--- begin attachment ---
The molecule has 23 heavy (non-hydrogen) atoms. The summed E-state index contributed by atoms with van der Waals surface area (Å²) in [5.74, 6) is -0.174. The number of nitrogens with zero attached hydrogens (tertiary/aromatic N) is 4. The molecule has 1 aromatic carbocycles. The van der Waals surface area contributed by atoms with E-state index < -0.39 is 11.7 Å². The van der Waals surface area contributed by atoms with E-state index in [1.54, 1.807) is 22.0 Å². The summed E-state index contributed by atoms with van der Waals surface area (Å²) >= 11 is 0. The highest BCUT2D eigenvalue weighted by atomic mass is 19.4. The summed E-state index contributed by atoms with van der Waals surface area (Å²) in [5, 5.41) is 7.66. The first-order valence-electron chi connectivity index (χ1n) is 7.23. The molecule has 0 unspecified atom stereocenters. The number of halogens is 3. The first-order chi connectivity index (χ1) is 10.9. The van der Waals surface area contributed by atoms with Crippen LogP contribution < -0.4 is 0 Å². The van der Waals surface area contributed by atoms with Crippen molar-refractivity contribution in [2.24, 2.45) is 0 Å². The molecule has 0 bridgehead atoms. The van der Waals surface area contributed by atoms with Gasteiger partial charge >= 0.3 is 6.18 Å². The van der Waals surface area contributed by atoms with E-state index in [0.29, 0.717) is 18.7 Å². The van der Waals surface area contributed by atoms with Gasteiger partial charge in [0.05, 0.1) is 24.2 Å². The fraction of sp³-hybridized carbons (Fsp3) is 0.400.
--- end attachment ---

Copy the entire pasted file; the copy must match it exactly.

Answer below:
The molecule has 23 heavy (non-hydrogen) atoms. The summed E-state index contributed by atoms with van der Waals surface area (Å²) in [5.74, 6) is -0.174. The number of nitrogens with zero attached hydrogens (tertiary/aromatic N) is 4. The molecule has 1 aromatic carbocycles. The van der Waals surface area contributed by atoms with E-state index < -0.39 is 11.7 Å². The van der Waals surface area contributed by atoms with E-state index in [1.54, 1.807) is 22.0 Å². The summed E-state index contributed by atoms with van der Waals surface area (Å²) >= 11 is 0. The highest BCUT2D eigenvalue weighted by atomic mass is 19.4. The summed E-state index contributed by atoms with van der Waals surface area (Å²) in [5, 5.41) is 7.66. The first-order valence-electron chi connectivity index (χ1n) is 7.23. The molecule has 0 unspecified atom stereocenters. The number of halogens is 3. The first-order chi connectivity index (χ1) is 10.9. The van der Waals surface area contributed by atoms with Crippen LogP contribution < -0.4 is 0 Å². The van der Waals surface area contributed by atoms with Crippen molar-refractivity contribution in [2.24, 2.45) is 0 Å². The molecule has 0 bridgehead atoms. The van der Waals surface area contributed by atoms with Gasteiger partial charge >= 0.3 is 6.18 Å². The van der Waals surface area contributed by atoms with E-state index in [0.29, 0.717) is 18.7 Å². The van der Waals surface area contributed by atoms with Gasteiger partial charge in [0.05, 0.1) is 24.2 Å². The fraction of sp³-hybridized carbons (Fsp3) is 0.400.